“They asked me to provide them with my bank account so that they could transfer the money.”
Mokhuthu denied the allegations, saying he wondered if Lejone “was smoking socks”.

Lejone repeated the same allegations on the sidelines of yesterday’s press conference where Matekane assured Basotho that his government has enough numbers to fend off the opposition’s attempt to push him out.
He said apart from Moleleki and Mokhothu, other political leaders who attended the meeting were Lekhetho Rakuoane, Machesetsa Mofomobe, Nkaku Kabi, Professor Nqosa Mahao, Teboho Mojapela, Tefo Mapesela and Tšepo Lipholo.

He said the leaders gave him a document showing that six RFP MPs had pledged to support the vote of no confidence. Lejone however refused to name the RFP MPs, saying he still wants them to remain in the ruling party.
He said four MPs from parties in the RFP-led coalition had signed.

They are Mohlominyane Tota (UFC), Reverend Paul Masiu (BAENA), Mokoto Hloaele (AD) and Motlalepula Khahloe (MEC).
The deal, Lejone said, was that Mokhutho would become prime minister and be deputised by Dr Mahali Phamotse.
He said the RFP’s faction was going to be rewarded with 10 ministerial seats for their role in toppling Matekane.
Nearly all the political leaders mentioned by Lejone denied attending the meeting at Moleleki’s house.

“By the living God, I have never been in a meeting with that man (Lejone),” Mokhothu said, adding that Lejone’s allegations are “defamatory”.

Mahao said he last visited Moleleki’s house, which is up the road from his, 22 years ago. Mofomobe said Lejone is lying about the meeting because he wants to curry favour with Matekane, whom he had been criticising for months.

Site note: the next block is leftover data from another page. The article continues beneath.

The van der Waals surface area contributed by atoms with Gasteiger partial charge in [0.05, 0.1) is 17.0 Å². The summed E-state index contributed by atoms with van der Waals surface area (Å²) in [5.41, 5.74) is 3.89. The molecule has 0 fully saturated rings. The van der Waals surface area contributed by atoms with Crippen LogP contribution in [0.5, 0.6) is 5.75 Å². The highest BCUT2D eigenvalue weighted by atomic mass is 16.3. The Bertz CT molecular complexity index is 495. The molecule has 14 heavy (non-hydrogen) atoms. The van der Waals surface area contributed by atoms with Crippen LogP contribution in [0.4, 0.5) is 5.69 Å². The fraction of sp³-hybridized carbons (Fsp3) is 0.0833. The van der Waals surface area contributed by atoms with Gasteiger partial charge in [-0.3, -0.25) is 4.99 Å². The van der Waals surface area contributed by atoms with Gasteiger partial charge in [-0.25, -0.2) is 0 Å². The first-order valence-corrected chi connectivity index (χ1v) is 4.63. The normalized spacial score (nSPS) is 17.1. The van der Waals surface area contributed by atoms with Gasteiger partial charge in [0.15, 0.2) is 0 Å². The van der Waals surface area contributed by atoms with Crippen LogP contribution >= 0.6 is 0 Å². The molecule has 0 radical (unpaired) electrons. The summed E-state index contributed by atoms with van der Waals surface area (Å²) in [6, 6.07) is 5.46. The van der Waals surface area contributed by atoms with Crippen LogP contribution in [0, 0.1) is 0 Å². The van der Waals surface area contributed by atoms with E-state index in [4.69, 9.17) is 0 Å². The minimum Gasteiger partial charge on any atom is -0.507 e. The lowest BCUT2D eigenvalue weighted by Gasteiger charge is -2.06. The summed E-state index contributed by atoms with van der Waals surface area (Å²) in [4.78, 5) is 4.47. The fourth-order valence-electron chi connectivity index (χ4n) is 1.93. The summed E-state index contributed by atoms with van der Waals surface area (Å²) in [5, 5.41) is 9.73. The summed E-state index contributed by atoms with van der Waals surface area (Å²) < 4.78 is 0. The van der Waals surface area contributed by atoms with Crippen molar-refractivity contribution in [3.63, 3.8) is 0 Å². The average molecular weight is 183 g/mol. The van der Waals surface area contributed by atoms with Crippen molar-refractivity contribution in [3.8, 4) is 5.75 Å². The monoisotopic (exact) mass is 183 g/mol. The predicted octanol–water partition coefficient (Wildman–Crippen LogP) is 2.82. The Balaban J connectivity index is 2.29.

Mofomobe said all his meetings with Lejone were at the BNP Centre and their agenda was toppling Matekane.

“We were discussing his (Matekane) incapability to rule this country,” Mofomobe said.

Rakuoane and Mapesela said they have never been to Moleleki’s house.
So did Kabi who implied that Lejone could have smoked something intoxicating “to talk about a meeting that never happened”.
Lipholo, Rev Masiu, and Tota said they were not at that meeting while Moleleki said he had “no comment”.

Staff Reporter

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Matekane abusing state agencies, says opposition



THE opposition has accused the government of weaponising security agencies to harass and intimidate their MPs.
The accusations come as the opposition plots to push a vote of no confidence against Prime Minister Sam Matekane when parliament re-opens in September.

Opposition leaders told a press conference yesterday that the government has resorted to using the army and the police against its MPs because it is afraid of the motion.
Democratic Congress (DC) leader, Mathibeli Mokhothu, said the security bosses have been willing tools for the government because their bosses are desperate for Matekane to renew their employment contracts.

He was talking about Police Commissioner Holomo Molibeli, army boss Lieutenant General Mojalefa Letsoela and National Security Service (NSS) boss Pheello Ralenkoane.

“Employment contracts for the security agencies’ bosses are the ones causing these problems because the commanders end up working towards pleasing the government for their contract extension,” Mokhothu said.

He said the army has also started setting up roadblocks closer to parliament to search MPs. Mokhothu said the army searched Nkaku Kabi and Advocate Lebohang Maema KC at the parliament premises last week.